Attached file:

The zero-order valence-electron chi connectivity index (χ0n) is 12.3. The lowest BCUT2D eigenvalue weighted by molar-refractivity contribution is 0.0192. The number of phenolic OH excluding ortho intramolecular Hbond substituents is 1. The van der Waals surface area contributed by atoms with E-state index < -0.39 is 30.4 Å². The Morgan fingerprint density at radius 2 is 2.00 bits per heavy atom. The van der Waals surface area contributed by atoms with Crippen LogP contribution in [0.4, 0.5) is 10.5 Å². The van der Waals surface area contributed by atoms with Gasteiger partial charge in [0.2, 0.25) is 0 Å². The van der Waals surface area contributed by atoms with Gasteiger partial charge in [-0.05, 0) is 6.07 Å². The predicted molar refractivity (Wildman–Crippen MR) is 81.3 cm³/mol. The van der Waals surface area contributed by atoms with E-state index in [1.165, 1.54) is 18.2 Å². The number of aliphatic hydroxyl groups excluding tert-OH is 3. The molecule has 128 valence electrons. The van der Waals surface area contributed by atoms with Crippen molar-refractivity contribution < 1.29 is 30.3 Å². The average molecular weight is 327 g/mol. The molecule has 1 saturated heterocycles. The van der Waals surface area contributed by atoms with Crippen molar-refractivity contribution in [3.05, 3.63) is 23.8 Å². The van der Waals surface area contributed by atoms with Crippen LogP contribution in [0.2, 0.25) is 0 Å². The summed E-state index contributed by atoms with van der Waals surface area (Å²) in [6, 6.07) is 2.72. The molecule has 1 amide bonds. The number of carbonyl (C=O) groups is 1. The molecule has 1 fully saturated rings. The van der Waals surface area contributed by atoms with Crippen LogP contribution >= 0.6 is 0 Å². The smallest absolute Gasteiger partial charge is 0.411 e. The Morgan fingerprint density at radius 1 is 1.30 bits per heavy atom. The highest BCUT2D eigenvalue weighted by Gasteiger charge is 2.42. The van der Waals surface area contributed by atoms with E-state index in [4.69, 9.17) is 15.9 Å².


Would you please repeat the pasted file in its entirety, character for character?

The zero-order valence-electron chi connectivity index (χ0n) is 12.3. The lowest BCUT2D eigenvalue weighted by molar-refractivity contribution is 0.0192. The number of phenolic OH excluding ortho intramolecular Hbond substituents is 1. The van der Waals surface area contributed by atoms with E-state index < -0.39 is 30.4 Å². The Morgan fingerprint density at radius 2 is 2.00 bits per heavy atom. The van der Waals surface area contributed by atoms with Crippen LogP contribution in [0.4, 0.5) is 10.5 Å². The van der Waals surface area contributed by atoms with Gasteiger partial charge in [0.2, 0.25) is 0 Å². The van der Waals surface area contributed by atoms with Gasteiger partial charge in [-0.05, 0) is 6.07 Å². The predicted molar refractivity (Wildman–Crippen MR) is 81.3 cm³/mol. The van der Waals surface area contributed by atoms with E-state index in [1.165, 1.54) is 18.2 Å². The number of aliphatic hydroxyl groups excluding tert-OH is 3. The molecule has 128 valence electrons. The van der Waals surface area contributed by atoms with Crippen molar-refractivity contribution < 1.29 is 30.3 Å². The average molecular weight is 327 g/mol. The molecule has 1 saturated heterocycles. The van der Waals surface area contributed by atoms with Crippen molar-refractivity contribution in [3.05, 3.63) is 23.8 Å². The van der Waals surface area contributed by atoms with Crippen LogP contribution in [0.2, 0.25) is 0 Å². The summed E-state index contributed by atoms with van der Waals surface area (Å²) in [6, 6.07) is 2.72. The molecule has 1 amide bonds. The number of carbonyl (C=O) groups is 1. The molecule has 1 fully saturated rings. The van der Waals surface area contributed by atoms with Crippen LogP contribution >= 0.6 is 0 Å². The smallest absolute Gasteiger partial charge is 0.411 e. The Morgan fingerprint density at radius 1 is 1.30 bits per heavy atom. The highest BCUT2D eigenvalue weighted by Gasteiger charge is 2.42. The van der Waals surface area contributed by atoms with E-state index in [4.69, 9.17) is 15.9 Å².